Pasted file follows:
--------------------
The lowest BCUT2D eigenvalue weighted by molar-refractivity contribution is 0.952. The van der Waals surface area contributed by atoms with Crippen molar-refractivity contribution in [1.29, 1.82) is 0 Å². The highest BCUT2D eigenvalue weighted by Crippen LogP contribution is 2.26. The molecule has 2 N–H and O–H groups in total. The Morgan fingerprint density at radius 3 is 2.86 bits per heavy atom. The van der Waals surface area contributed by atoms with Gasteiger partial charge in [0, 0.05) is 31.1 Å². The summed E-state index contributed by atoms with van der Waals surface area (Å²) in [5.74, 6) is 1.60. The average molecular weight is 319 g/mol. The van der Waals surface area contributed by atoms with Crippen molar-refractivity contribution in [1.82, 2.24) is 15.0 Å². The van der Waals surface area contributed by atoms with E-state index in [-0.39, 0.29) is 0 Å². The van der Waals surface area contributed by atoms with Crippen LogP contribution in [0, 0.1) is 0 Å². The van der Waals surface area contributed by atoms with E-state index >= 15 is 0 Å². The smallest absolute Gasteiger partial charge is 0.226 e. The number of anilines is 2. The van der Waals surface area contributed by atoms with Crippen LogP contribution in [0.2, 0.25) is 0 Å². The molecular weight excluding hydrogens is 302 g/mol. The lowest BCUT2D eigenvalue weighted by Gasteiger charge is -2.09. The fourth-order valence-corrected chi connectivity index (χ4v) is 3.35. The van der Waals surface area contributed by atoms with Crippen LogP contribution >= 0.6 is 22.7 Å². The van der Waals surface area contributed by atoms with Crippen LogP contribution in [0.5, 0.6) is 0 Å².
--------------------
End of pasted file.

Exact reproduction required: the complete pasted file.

The lowest BCUT2D eigenvalue weighted by molar-refractivity contribution is 0.952. The van der Waals surface area contributed by atoms with Crippen molar-refractivity contribution in [1.29, 1.82) is 0 Å². The highest BCUT2D eigenvalue weighted by Crippen LogP contribution is 2.26. The molecule has 2 N–H and O–H groups in total. The Morgan fingerprint density at radius 3 is 2.86 bits per heavy atom. The van der Waals surface area contributed by atoms with Gasteiger partial charge in [0, 0.05) is 31.1 Å². The summed E-state index contributed by atoms with van der Waals surface area (Å²) in [5.74, 6) is 1.60. The average molecular weight is 319 g/mol. The van der Waals surface area contributed by atoms with Crippen molar-refractivity contribution in [1.82, 2.24) is 15.0 Å². The van der Waals surface area contributed by atoms with E-state index in [-0.39, 0.29) is 0 Å². The van der Waals surface area contributed by atoms with Crippen LogP contribution in [0, 0.1) is 0 Å². The van der Waals surface area contributed by atoms with E-state index >= 15 is 0 Å². The smallest absolute Gasteiger partial charge is 0.226 e. The number of anilines is 2. The van der Waals surface area contributed by atoms with Crippen LogP contribution in [0.2, 0.25) is 0 Å². The molecular weight excluding hydrogens is 302 g/mol. The lowest BCUT2D eigenvalue weighted by Gasteiger charge is -2.09. The fourth-order valence-corrected chi connectivity index (χ4v) is 3.35. The van der Waals surface area contributed by atoms with Crippen LogP contribution >= 0.6 is 22.7 Å². The van der Waals surface area contributed by atoms with Crippen LogP contribution in [0.5, 0.6) is 0 Å².